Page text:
Metro Weekly

India’s Supreme Court Says “No” to Gay Marriage

India's Supreme Court rejected a request to legalize same-sex marriage, even as it urged the government to combat anti-LGBTQ discrimination.

Supreme Court of India – Photo: Pinakpani, via Wikimedia

India’s Supreme Court rejected a plea to legalize same-sex marriage on Tuesday, dealing a huge setback to the country’s LGBTQ community.

A five-member bench of judges ruled unanimously against the petitioners’ complaint that denying same-sex couples the opportunity to marry not only violates their right to equal protection under the law, but denies them the benefits that come with marriage, including the right to adopt children.

They suggested that the court should replace “man” and woman” with the gender-neutral term “spouse” in the Special Marriage Act — a law allowing marriage between people from different religions, castes, and countries.

But the conservative Indian government, led by right-wing populist Prime Minister Narendra Modi, argued that the country had a legitimate interest in preserving marriage as a union between only opposite-sex partners. They argued that allowing same-sex marriage would lead to the breakdown of the family unit and societal “chaos.”

Modi’s government has criticized proponents of same-sex marriage for promoting “urban elitist views” that don’t align with broader public opinion.

The primary rationale for the justices’ rejection of the petitioners’ request was that the court was not the appropriate venue for amending the country’s marriage laws. Rather, all five justices said, such changes would have to be approved by the country’s parliament, reports The New York Times.

Justices authored four different opinions, concurring and dissenting in part with the overall court’s finding.

Some of the justices were sympathetic to the petitioners, arguing that transgender people can marry other transgender people — so long as one partner identifies as a man and another as a woman — and offering other glimmers of hope to same-sex marriage proponents.

For instance, Chief Justice Dhananjaya Yeshwant Chandrachud, as part of a two-member minority, wrote that “the right to choose one’s partner and the right to recognition of that union” should be recognized by the government, even if that union does not constitute marriage.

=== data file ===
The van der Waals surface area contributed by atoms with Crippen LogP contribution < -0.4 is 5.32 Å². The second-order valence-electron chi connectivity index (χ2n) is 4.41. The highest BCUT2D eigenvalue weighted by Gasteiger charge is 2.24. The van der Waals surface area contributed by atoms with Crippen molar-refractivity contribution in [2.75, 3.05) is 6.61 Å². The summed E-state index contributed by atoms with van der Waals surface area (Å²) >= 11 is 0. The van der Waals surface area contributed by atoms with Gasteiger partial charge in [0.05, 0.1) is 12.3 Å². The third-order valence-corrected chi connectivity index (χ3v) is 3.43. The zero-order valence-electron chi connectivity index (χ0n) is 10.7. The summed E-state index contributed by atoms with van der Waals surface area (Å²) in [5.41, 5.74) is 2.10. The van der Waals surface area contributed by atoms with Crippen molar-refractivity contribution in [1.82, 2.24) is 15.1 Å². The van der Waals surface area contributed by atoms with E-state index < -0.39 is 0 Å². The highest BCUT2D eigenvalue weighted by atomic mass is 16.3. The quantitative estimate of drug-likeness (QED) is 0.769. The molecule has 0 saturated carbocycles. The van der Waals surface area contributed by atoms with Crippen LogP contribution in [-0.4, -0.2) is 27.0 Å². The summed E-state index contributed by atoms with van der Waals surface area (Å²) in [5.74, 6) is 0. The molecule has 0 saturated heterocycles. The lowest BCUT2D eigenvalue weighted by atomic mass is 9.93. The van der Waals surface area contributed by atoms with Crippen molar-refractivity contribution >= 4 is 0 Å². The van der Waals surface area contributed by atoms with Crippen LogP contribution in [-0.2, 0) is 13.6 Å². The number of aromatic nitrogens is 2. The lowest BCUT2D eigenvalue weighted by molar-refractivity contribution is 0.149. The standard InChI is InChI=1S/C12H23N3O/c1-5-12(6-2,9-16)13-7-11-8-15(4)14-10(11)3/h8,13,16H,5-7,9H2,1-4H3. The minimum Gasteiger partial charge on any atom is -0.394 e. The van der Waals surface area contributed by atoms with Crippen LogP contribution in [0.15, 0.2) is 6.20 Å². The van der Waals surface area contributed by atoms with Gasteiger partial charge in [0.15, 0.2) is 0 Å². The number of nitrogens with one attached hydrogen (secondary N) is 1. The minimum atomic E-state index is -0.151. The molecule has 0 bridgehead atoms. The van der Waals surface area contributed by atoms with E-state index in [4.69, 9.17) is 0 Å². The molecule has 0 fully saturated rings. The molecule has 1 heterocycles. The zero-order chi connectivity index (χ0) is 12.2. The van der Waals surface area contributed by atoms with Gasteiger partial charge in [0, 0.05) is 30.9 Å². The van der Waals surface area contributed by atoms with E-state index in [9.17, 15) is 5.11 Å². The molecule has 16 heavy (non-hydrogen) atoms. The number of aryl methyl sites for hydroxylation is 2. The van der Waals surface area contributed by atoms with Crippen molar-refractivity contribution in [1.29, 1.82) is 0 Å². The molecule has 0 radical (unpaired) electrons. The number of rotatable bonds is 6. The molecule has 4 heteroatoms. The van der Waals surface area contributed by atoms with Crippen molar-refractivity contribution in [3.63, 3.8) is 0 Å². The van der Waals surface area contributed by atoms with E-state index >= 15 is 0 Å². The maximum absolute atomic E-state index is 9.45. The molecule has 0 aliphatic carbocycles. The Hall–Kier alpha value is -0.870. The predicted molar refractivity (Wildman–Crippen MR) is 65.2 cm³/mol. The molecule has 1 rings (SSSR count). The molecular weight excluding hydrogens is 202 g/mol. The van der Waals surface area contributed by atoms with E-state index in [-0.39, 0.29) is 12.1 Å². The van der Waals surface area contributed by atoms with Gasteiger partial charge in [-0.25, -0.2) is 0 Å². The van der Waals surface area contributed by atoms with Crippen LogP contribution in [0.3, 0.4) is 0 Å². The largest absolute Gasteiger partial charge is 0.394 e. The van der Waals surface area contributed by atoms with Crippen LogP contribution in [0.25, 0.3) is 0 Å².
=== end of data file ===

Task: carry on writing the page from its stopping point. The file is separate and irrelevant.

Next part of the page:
Responding to the government’s claim that demands for legalizing same-sex marriage were only held by “urban elites,” Chandrachud wrote that “queerness is not urban or elite,” noting that it is not just “an English-speaking man with a white-collar job who can claim to be queer,” but also “a woman working in an agricultural job in a village.”

He also urged the Indian government to ensure that LGBTQ citizens are protected from discrimination in access to goods and services and from bias-motivated violence.

He also encouraged allowing “queer and unmarried couples” to jointly adopt children.

The ruling comes five years after the high court overturned colonial-era laws that criminalized homosexuality, finding that those laws — which proposed a 10-year-prison sentence for those convicted of “unnatural offenses” — were unconstitutional.

Adish Aggarwal, the head of the Bar Council of India, said after the high court’s ruling that India was not ready to accept same-sex unions.

However, a recent poll by the Pew Research Center conducted in 24 countries found that 53% of Indians favored legalizing same-sex marriage — an increase from 2014, when only 15% held similar views.

Prior to the judgment, the Indian government had proposed an expert committee that would be responsible for protecting the rights of the LGBTQ community.

That committee would examine the possibility of treating gay couples as “families” regarding food assistance, bank accounts, and insurance programs. All the justices concurred with that proposal.

Anjali Gopalan, a petitioner in the case and head of the Naz Foundation, a nonprofit group in New Delhi that works on sexual health issues, called the judgment “extremely disappointing.”

“I went to the courtroom this morning with a lot of hope, but as I heard the judges read out their orders, I felt huge disappointment,” LGBTQ rights activist Sharif Rangnekar told the BBC following the verdict. “My hopes were dashed.”

Rangnekar also expressed skepticism about the proposed government committee, noting that there is no timeline for setting it up — meaning that anti-LGBTQ forces in the government are likely to delay taking action to ensure even the most limited rights to LGBTQ individuals.

Pia Chanda told the BBC the “Supreme Court is playing passing the parcel.” Chanda has been in a same-sex relationship for 34 years,

“This judgment is a predictable farce and will keep the discrimination in place,” she said.

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